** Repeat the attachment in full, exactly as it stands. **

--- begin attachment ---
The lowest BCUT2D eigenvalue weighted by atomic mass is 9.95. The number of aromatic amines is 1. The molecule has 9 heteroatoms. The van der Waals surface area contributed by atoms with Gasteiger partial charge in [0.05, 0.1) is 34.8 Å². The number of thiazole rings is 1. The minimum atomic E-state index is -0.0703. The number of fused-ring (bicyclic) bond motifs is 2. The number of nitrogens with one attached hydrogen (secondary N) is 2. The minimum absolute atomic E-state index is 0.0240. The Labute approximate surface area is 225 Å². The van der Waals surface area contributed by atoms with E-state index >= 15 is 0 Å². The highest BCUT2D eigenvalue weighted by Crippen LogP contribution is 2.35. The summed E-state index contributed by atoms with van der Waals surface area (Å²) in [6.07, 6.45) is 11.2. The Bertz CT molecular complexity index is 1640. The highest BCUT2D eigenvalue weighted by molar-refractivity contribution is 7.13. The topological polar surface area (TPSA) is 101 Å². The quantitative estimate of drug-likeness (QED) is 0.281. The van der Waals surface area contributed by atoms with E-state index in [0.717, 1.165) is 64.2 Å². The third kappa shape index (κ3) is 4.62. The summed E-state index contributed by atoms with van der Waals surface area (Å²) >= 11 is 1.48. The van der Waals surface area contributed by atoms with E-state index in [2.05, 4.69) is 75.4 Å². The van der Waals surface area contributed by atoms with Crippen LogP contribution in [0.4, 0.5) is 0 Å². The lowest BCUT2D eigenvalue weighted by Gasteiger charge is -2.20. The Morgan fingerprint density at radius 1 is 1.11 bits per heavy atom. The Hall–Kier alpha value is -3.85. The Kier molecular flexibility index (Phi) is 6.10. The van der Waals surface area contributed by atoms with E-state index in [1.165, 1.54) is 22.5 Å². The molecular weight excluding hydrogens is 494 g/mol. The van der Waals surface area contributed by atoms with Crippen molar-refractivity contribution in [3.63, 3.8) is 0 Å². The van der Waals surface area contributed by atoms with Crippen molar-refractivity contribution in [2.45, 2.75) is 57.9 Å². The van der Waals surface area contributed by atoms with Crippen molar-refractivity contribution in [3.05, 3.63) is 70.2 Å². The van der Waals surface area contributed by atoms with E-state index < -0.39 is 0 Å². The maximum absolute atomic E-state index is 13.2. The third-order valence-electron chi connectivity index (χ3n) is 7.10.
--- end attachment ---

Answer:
The lowest BCUT2D eigenvalue weighted by atomic mass is 9.95. The number of aromatic amines is 1. The molecule has 9 heteroatoms. The van der Waals surface area contributed by atoms with Gasteiger partial charge in [0.05, 0.1) is 34.8 Å². The number of thiazole rings is 1. The minimum atomic E-state index is -0.0703. The number of fused-ring (bicyclic) bond motifs is 2. The number of nitrogens with one attached hydrogen (secondary N) is 2. The minimum absolute atomic E-state index is 0.0240. The Labute approximate surface area is 225 Å². The van der Waals surface area contributed by atoms with E-state index >= 15 is 0 Å². The highest BCUT2D eigenvalue weighted by Crippen LogP contribution is 2.35. The summed E-state index contributed by atoms with van der Waals surface area (Å²) in [6.07, 6.45) is 11.2. The Bertz CT molecular complexity index is 1640. The highest BCUT2D eigenvalue weighted by molar-refractivity contribution is 7.13. The topological polar surface area (TPSA) is 101 Å². The quantitative estimate of drug-likeness (QED) is 0.281. The van der Waals surface area contributed by atoms with E-state index in [0.717, 1.165) is 64.2 Å². The third kappa shape index (κ3) is 4.62. The summed E-state index contributed by atoms with van der Waals surface area (Å²) >= 11 is 1.48. The van der Waals surface area contributed by atoms with E-state index in [2.05, 4.69) is 75.4 Å². The van der Waals surface area contributed by atoms with Crippen LogP contribution in [0.4, 0.5) is 0 Å². The lowest BCUT2D eigenvalue weighted by Gasteiger charge is -2.20. The Morgan fingerprint density at radius 1 is 1.11 bits per heavy atom. The Hall–Kier alpha value is -3.85. The Kier molecular flexibility index (Phi) is 6.10. The van der Waals surface area contributed by atoms with E-state index in [1.165, 1.54) is 22.5 Å². The molecular weight excluding hydrogens is 494 g/mol. The van der Waals surface area contributed by atoms with Crippen molar-refractivity contribution in [3.63, 3.8) is 0 Å². The van der Waals surface area contributed by atoms with Crippen molar-refractivity contribution in [2.45, 2.75) is 57.9 Å². The van der Waals surface area contributed by atoms with Crippen molar-refractivity contribution in [3.05, 3.63) is 70.2 Å². The van der Waals surface area contributed by atoms with E-state index < -0.39 is 0 Å². The maximum absolute atomic E-state index is 13.2. The third-order valence-electron chi connectivity index (χ3n) is 7.10.